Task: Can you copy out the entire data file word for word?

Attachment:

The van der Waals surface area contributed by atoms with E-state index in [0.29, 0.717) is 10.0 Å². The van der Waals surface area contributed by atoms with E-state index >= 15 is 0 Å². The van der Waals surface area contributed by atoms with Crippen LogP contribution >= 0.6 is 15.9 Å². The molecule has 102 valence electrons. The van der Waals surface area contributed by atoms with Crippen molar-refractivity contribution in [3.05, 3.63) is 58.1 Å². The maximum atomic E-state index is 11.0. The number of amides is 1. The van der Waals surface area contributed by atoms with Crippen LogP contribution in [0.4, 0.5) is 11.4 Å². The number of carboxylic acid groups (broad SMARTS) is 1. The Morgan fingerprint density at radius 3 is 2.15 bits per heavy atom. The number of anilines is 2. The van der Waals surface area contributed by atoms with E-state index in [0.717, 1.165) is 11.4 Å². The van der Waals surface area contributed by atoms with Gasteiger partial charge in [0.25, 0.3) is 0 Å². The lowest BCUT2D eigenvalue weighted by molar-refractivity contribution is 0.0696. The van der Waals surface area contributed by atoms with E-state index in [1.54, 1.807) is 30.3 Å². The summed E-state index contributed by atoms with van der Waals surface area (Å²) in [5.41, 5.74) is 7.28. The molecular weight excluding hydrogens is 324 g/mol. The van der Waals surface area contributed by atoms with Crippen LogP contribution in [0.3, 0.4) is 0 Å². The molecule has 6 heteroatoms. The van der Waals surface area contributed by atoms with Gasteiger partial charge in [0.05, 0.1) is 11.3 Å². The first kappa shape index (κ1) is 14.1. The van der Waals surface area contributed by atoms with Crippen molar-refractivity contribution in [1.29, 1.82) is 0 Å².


The van der Waals surface area contributed by atoms with E-state index in [0.29, 0.717) is 10.0 Å². The van der Waals surface area contributed by atoms with E-state index >= 15 is 0 Å². The van der Waals surface area contributed by atoms with Crippen LogP contribution >= 0.6 is 15.9 Å². The molecule has 102 valence electrons. The van der Waals surface area contributed by atoms with Crippen molar-refractivity contribution in [3.05, 3.63) is 58.1 Å². The maximum atomic E-state index is 11.0. The number of amides is 1. The van der Waals surface area contributed by atoms with Crippen LogP contribution in [0.4, 0.5) is 11.4 Å². The number of carboxylic acid groups (broad SMARTS) is 1. The Morgan fingerprint density at radius 3 is 2.15 bits per heavy atom. The number of anilines is 2. The van der Waals surface area contributed by atoms with E-state index in [0.717, 1.165) is 11.4 Å². The van der Waals surface area contributed by atoms with Gasteiger partial charge in [0.25, 0.3) is 0 Å². The lowest BCUT2D eigenvalue weighted by molar-refractivity contribution is 0.0696. The van der Waals surface area contributed by atoms with E-state index in [1.54, 1.807) is 30.3 Å². The summed E-state index contributed by atoms with van der Waals surface area (Å²) in [5.41, 5.74) is 7.28. The molecular weight excluding hydrogens is 324 g/mol. The van der Waals surface area contributed by atoms with Crippen LogP contribution in [0.3, 0.4) is 0 Å². The molecule has 6 heteroatoms. The van der Waals surface area contributed by atoms with Gasteiger partial charge in [0.05, 0.1) is 11.3 Å². The first kappa shape index (κ1) is 14.1. The van der Waals surface area contributed by atoms with Crippen molar-refractivity contribution in [1.29, 1.82) is 0 Å².